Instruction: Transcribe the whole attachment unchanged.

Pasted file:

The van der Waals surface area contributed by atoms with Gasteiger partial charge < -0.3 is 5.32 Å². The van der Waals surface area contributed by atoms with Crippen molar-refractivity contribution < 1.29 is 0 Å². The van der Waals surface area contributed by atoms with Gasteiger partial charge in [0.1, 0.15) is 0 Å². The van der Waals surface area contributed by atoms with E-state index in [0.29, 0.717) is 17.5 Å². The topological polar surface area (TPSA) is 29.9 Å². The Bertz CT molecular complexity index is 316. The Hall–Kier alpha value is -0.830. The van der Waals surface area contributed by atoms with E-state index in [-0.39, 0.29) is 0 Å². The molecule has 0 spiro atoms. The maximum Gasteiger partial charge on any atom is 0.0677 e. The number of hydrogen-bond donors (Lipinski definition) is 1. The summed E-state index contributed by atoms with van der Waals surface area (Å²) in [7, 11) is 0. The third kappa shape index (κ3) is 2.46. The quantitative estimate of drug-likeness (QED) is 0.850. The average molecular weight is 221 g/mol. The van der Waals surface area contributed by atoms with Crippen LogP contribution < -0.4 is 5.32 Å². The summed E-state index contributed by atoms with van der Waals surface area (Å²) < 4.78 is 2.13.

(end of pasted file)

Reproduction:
The van der Waals surface area contributed by atoms with Gasteiger partial charge < -0.3 is 5.32 Å². The van der Waals surface area contributed by atoms with Crippen molar-refractivity contribution < 1.29 is 0 Å². The van der Waals surface area contributed by atoms with Gasteiger partial charge in [0.1, 0.15) is 0 Å². The van der Waals surface area contributed by atoms with E-state index in [0.29, 0.717) is 17.5 Å². The topological polar surface area (TPSA) is 29.9 Å². The Bertz CT molecular complexity index is 316. The Hall–Kier alpha value is -0.830. The van der Waals surface area contributed by atoms with E-state index in [-0.39, 0.29) is 0 Å². The molecule has 0 spiro atoms. The maximum Gasteiger partial charge on any atom is 0.0677 e. The number of hydrogen-bond donors (Lipinski definition) is 1. The summed E-state index contributed by atoms with van der Waals surface area (Å²) in [7, 11) is 0. The third kappa shape index (κ3) is 2.46. The quantitative estimate of drug-likeness (QED) is 0.850. The average molecular weight is 221 g/mol. The van der Waals surface area contributed by atoms with Crippen LogP contribution < -0.4 is 5.32 Å². The summed E-state index contributed by atoms with van der Waals surface area (Å²) < 4.78 is 2.13.